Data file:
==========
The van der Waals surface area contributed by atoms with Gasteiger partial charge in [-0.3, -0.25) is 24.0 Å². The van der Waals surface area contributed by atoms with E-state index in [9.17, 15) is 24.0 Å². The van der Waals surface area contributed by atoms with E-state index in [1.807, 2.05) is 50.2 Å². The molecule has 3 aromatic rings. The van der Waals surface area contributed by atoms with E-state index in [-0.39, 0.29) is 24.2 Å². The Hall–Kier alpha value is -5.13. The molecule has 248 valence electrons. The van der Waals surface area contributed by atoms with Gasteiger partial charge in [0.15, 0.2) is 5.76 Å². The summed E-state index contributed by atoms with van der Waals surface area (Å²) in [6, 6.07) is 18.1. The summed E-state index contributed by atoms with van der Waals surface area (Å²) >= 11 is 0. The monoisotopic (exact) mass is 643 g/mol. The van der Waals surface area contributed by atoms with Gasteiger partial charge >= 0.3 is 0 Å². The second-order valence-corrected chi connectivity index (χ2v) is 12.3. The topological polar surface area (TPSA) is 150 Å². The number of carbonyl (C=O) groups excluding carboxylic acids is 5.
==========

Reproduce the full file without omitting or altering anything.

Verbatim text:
The van der Waals surface area contributed by atoms with Gasteiger partial charge in [-0.3, -0.25) is 24.0 Å². The van der Waals surface area contributed by atoms with E-state index in [9.17, 15) is 24.0 Å². The van der Waals surface area contributed by atoms with E-state index in [1.807, 2.05) is 50.2 Å². The molecule has 3 aromatic rings. The van der Waals surface area contributed by atoms with E-state index in [-0.39, 0.29) is 24.2 Å². The Hall–Kier alpha value is -5.13. The molecule has 248 valence electrons. The van der Waals surface area contributed by atoms with Gasteiger partial charge in [0.15, 0.2) is 5.76 Å². The summed E-state index contributed by atoms with van der Waals surface area (Å²) in [6, 6.07) is 18.1. The summed E-state index contributed by atoms with van der Waals surface area (Å²) >= 11 is 0. The monoisotopic (exact) mass is 643 g/mol. The van der Waals surface area contributed by atoms with Gasteiger partial charge >= 0.3 is 0 Å². The second-order valence-corrected chi connectivity index (χ2v) is 12.3. The topological polar surface area (TPSA) is 150 Å². The number of carbonyl (C=O) groups excluding carboxylic acids is 5.